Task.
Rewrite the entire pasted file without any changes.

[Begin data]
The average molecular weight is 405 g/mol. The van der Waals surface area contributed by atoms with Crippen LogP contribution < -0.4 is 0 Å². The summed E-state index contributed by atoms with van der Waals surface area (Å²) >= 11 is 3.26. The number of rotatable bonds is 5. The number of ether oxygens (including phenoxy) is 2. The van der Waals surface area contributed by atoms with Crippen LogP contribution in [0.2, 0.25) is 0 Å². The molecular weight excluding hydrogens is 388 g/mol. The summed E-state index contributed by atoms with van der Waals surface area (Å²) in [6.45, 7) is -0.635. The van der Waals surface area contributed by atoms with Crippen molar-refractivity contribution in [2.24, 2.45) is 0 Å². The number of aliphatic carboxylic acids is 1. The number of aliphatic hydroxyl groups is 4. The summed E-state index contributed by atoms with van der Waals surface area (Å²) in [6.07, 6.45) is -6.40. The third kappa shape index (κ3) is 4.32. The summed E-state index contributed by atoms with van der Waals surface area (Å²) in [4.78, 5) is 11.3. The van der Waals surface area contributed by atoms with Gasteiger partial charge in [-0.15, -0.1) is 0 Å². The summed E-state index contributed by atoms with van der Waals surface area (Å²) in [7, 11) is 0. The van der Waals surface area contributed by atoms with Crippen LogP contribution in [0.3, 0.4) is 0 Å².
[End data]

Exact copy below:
The average molecular weight is 405 g/mol. The van der Waals surface area contributed by atoms with Crippen LogP contribution < -0.4 is 0 Å². The summed E-state index contributed by atoms with van der Waals surface area (Å²) >= 11 is 3.26. The number of rotatable bonds is 5. The number of ether oxygens (including phenoxy) is 2. The van der Waals surface area contributed by atoms with Crippen LogP contribution in [0.2, 0.25) is 0 Å². The molecular weight excluding hydrogens is 388 g/mol. The summed E-state index contributed by atoms with van der Waals surface area (Å²) in [6.45, 7) is -0.635. The van der Waals surface area contributed by atoms with Crippen molar-refractivity contribution in [2.24, 2.45) is 0 Å². The number of aliphatic carboxylic acids is 1. The number of aliphatic hydroxyl groups is 4. The summed E-state index contributed by atoms with van der Waals surface area (Å²) in [6.07, 6.45) is -6.40. The third kappa shape index (κ3) is 4.32. The summed E-state index contributed by atoms with van der Waals surface area (Å²) in [4.78, 5) is 11.3. The van der Waals surface area contributed by atoms with Gasteiger partial charge in [-0.15, -0.1) is 0 Å². The summed E-state index contributed by atoms with van der Waals surface area (Å²) in [7, 11) is 0. The van der Waals surface area contributed by atoms with Crippen LogP contribution in [0.3, 0.4) is 0 Å².